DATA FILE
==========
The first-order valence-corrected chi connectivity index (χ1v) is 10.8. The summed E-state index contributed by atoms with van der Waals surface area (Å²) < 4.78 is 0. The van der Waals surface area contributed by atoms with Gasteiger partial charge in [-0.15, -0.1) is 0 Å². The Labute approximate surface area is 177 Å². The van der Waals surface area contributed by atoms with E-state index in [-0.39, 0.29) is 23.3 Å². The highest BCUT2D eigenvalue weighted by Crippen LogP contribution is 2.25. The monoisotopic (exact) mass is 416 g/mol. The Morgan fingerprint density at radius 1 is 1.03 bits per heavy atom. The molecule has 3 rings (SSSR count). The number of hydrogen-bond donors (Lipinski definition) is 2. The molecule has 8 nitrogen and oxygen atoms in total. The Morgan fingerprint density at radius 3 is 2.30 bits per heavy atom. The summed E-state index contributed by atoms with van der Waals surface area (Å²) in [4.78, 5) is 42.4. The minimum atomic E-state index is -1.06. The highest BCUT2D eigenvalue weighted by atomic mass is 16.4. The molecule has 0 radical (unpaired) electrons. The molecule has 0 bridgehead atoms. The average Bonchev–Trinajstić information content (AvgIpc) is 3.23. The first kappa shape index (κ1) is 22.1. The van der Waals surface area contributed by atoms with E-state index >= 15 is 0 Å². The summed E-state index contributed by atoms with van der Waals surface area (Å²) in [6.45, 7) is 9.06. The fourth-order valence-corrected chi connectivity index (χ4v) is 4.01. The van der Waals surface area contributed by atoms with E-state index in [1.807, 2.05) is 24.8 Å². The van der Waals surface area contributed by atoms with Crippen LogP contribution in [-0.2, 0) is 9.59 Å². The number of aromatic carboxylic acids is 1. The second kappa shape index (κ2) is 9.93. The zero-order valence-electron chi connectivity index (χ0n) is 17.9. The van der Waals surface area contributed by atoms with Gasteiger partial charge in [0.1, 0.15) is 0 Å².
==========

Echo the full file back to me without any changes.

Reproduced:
The first-order valence-corrected chi connectivity index (χ1v) is 10.8. The summed E-state index contributed by atoms with van der Waals surface area (Å²) < 4.78 is 0. The van der Waals surface area contributed by atoms with Gasteiger partial charge in [-0.15, -0.1) is 0 Å². The Labute approximate surface area is 177 Å². The van der Waals surface area contributed by atoms with E-state index in [-0.39, 0.29) is 23.3 Å². The highest BCUT2D eigenvalue weighted by Crippen LogP contribution is 2.25. The monoisotopic (exact) mass is 416 g/mol. The Morgan fingerprint density at radius 1 is 1.03 bits per heavy atom. The molecule has 3 rings (SSSR count). The number of hydrogen-bond donors (Lipinski definition) is 2. The molecule has 8 nitrogen and oxygen atoms in total. The Morgan fingerprint density at radius 3 is 2.30 bits per heavy atom. The summed E-state index contributed by atoms with van der Waals surface area (Å²) in [4.78, 5) is 42.4. The minimum atomic E-state index is -1.06. The highest BCUT2D eigenvalue weighted by atomic mass is 16.4. The molecule has 0 radical (unpaired) electrons. The molecule has 0 bridgehead atoms. The average Bonchev–Trinajstić information content (AvgIpc) is 3.23. The first kappa shape index (κ1) is 22.1. The van der Waals surface area contributed by atoms with E-state index >= 15 is 0 Å². The summed E-state index contributed by atoms with van der Waals surface area (Å²) in [6.45, 7) is 9.06. The fourth-order valence-corrected chi connectivity index (χ4v) is 4.01. The van der Waals surface area contributed by atoms with E-state index in [1.807, 2.05) is 24.8 Å². The van der Waals surface area contributed by atoms with Crippen LogP contribution in [-0.2, 0) is 9.59 Å². The number of aromatic carboxylic acids is 1. The second kappa shape index (κ2) is 9.93. The zero-order valence-electron chi connectivity index (χ0n) is 17.9. The van der Waals surface area contributed by atoms with Gasteiger partial charge in [0.1, 0.15) is 0 Å².